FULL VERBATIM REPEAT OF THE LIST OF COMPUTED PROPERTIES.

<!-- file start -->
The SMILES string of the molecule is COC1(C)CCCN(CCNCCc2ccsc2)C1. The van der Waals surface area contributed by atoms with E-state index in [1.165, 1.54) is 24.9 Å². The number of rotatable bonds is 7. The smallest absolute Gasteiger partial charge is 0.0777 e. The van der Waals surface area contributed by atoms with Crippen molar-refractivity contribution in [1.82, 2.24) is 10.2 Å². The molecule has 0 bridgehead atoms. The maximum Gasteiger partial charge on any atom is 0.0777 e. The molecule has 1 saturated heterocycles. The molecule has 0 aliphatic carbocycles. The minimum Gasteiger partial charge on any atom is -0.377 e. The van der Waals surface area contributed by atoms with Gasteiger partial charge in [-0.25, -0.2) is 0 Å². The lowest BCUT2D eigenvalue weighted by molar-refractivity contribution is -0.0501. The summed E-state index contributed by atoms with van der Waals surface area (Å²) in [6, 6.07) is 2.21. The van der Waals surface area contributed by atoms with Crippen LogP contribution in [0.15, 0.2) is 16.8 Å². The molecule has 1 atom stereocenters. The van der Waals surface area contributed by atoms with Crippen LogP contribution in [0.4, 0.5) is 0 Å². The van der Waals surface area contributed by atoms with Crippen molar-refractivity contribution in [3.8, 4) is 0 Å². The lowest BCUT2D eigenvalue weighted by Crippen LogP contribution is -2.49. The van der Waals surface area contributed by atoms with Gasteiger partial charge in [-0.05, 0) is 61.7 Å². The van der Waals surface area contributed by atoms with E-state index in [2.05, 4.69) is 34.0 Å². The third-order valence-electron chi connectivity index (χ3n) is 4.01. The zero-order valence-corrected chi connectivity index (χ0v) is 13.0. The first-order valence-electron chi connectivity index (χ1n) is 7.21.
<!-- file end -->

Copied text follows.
The SMILES string of the molecule is COC1(C)CCCN(CCNCCc2ccsc2)C1. The van der Waals surface area contributed by atoms with E-state index in [1.165, 1.54) is 24.9 Å². The number of rotatable bonds is 7. The smallest absolute Gasteiger partial charge is 0.0777 e. The van der Waals surface area contributed by atoms with Crippen molar-refractivity contribution in [1.82, 2.24) is 10.2 Å². The molecule has 0 bridgehead atoms. The maximum Gasteiger partial charge on any atom is 0.0777 e. The molecule has 1 saturated heterocycles. The molecule has 0 aliphatic carbocycles. The minimum Gasteiger partial charge on any atom is -0.377 e. The van der Waals surface area contributed by atoms with Gasteiger partial charge in [-0.25, -0.2) is 0 Å². The lowest BCUT2D eigenvalue weighted by molar-refractivity contribution is -0.0501. The summed E-state index contributed by atoms with van der Waals surface area (Å²) in [6, 6.07) is 2.21. The van der Waals surface area contributed by atoms with Crippen LogP contribution in [0.15, 0.2) is 16.8 Å². The molecule has 1 atom stereocenters. The van der Waals surface area contributed by atoms with Crippen LogP contribution in [0.4, 0.5) is 0 Å². The van der Waals surface area contributed by atoms with Crippen molar-refractivity contribution in [3.8, 4) is 0 Å². The lowest BCUT2D eigenvalue weighted by Crippen LogP contribution is -2.49. The van der Waals surface area contributed by atoms with Gasteiger partial charge in [-0.05, 0) is 61.7 Å². The van der Waals surface area contributed by atoms with E-state index in [2.05, 4.69) is 34.0 Å². The third-order valence-electron chi connectivity index (χ3n) is 4.01. The zero-order valence-corrected chi connectivity index (χ0v) is 13.0. The first-order valence-electron chi connectivity index (χ1n) is 7.21.